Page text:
Western European News Digest
Survival of Euro Questioned
June 8 (EIRNS)The head of research for the Inter-Alpha Group's Royal Bank of Scotland, David Simons, speaking before a business group in Singapore recently, expressed doubts that, even with the huge bailout of Greece's creditors, the euro will survive. "Maybe we reach the point where this herculean effort works and enough policy stimulus is provided so countries can fly again," Simons said, according to Bloomberg. "However, I do not subscribe to this view, because one cannot treat a debt-fueled overconsumption problem with a lot more debt." He revealed that the combined exposure to Portugal, Spain, and Greece is more than EU2 trillion, EU500 billion of which is held by French and German banks, while fully half of the EU2 trillion is held by European banks.
In an article posted on the Cato Institute website on May 26, Czech President Vaclav Klaus examined the possibility that the Eurozone could eventually come undone. (The Czech Republic is not a member.) He noted that the Eurozone is divided into two regionsone with a low inflation rate, and one with a higher rate that includes Greece, Spain, and Portugal. "The global financial and economic crisis only escalated and exposed all economic problems in the Eurozoneit did not cause them," wrote Klaus. He went on to note that since the establishment of the Eurozone, economic growth for many member-states has actually slowed in comparison with previous decades. But since so much political energy has been invested by the European governments into the euro project, they will try to keep it at any costand the cost will be immense. Klaus added that, for the Czechs, it was no mistake that they did not join the euro.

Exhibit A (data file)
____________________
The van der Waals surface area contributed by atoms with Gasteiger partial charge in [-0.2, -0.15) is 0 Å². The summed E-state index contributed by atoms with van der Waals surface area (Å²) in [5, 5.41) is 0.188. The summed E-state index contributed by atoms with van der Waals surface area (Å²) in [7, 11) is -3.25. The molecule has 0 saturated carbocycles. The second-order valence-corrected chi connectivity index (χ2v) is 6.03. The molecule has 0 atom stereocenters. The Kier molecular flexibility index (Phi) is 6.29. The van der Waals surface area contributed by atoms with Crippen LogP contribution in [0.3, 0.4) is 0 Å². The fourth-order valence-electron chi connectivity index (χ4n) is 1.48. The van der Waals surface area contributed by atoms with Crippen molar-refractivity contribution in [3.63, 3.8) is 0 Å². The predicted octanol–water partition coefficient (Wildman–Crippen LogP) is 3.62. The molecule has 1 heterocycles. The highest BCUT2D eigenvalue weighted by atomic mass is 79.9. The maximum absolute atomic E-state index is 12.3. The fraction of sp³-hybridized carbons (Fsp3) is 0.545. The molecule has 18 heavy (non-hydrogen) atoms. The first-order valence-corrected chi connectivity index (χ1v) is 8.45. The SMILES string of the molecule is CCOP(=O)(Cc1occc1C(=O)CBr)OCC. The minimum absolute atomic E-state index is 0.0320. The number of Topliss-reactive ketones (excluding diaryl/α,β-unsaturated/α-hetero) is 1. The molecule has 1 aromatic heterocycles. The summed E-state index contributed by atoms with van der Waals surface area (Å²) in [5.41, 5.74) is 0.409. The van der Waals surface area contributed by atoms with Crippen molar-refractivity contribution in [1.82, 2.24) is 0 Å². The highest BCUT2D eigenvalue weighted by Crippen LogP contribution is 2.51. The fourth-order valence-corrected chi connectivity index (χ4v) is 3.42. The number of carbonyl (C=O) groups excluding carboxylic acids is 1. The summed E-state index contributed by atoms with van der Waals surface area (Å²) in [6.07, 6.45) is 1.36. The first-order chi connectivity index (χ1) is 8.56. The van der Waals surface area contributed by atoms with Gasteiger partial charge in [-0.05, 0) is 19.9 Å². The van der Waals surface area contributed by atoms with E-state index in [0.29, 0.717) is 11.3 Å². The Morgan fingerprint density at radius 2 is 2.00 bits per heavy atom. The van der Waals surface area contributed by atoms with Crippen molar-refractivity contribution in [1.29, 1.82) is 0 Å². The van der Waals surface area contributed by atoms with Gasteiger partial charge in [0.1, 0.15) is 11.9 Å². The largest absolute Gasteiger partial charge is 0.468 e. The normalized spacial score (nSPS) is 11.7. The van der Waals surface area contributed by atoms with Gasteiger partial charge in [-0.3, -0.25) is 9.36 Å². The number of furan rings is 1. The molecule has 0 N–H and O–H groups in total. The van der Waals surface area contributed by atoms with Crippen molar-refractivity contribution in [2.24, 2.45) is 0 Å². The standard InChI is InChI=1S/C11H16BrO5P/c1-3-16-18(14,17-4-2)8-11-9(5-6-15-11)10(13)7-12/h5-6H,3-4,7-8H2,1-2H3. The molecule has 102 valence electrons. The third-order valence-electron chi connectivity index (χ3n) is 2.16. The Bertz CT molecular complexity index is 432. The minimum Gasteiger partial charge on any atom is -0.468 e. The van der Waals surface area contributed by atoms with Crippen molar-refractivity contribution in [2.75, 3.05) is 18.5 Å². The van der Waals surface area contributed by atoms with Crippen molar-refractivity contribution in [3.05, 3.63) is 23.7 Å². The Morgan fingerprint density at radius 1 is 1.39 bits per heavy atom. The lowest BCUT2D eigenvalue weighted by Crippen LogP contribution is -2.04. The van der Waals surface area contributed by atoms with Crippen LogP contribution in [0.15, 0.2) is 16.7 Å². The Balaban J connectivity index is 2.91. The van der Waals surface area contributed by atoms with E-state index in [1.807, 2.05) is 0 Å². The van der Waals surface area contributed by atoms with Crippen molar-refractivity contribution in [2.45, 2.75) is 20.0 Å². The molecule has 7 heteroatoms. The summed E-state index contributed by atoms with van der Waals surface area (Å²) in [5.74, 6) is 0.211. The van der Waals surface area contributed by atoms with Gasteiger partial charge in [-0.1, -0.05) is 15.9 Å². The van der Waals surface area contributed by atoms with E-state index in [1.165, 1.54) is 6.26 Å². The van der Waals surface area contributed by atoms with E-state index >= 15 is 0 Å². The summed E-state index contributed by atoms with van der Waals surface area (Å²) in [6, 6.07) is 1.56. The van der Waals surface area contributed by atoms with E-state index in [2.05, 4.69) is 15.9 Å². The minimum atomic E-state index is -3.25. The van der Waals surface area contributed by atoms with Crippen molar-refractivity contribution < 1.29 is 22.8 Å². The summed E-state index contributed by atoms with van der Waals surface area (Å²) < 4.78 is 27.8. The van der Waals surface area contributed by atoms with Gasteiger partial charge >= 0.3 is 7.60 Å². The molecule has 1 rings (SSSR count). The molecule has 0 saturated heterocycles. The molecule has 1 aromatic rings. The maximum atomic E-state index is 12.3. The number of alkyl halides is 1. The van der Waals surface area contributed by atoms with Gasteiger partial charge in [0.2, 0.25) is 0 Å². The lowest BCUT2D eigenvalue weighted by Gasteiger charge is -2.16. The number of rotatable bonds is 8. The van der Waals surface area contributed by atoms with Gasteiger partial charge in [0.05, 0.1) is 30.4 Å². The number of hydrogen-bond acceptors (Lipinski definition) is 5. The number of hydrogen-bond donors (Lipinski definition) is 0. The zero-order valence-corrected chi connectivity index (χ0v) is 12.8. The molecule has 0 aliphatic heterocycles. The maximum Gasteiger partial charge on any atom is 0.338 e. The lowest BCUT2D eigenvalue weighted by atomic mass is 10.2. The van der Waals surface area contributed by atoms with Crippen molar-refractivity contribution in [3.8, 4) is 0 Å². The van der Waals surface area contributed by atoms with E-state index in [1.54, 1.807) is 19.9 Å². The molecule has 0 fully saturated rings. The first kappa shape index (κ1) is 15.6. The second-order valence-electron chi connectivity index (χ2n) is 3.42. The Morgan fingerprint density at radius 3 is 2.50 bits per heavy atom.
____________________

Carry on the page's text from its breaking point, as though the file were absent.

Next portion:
Crisis of Euro Creates Paralyzed Governments
June 14 (EIRNS)After the three elections in the Netherlands and Belgium (early national elections) and in Germany's most populous state North Rhine-Westphalia (NRW), a sizeable section of the Eurozone is faced with a dramatic loss of voter confidence in the establishment partiesespecially the Christian Democrats in the three countries. This has created a very complicated political situation that makes the formation of a new government almost impossible.
In NRW, five weeks after the state parliament elections, all options for government coalitions have collapsed, and the old coalition of Christian and Free Democrats will remain in place for the time being, without having a majority in the Landtag (the state parliament). This is a bad omen for scenarios that one reads about these days, such as for splitting the Eurozone up into a northern zone, led by Germany, and a southern one led by France. The northern zone, portrayed as allegedly "stable" as opposed to the "less stable" southern one, would not be stable at all, given the situation in NRW, and including the neighboring states Belgium and the Netherlands among its core members.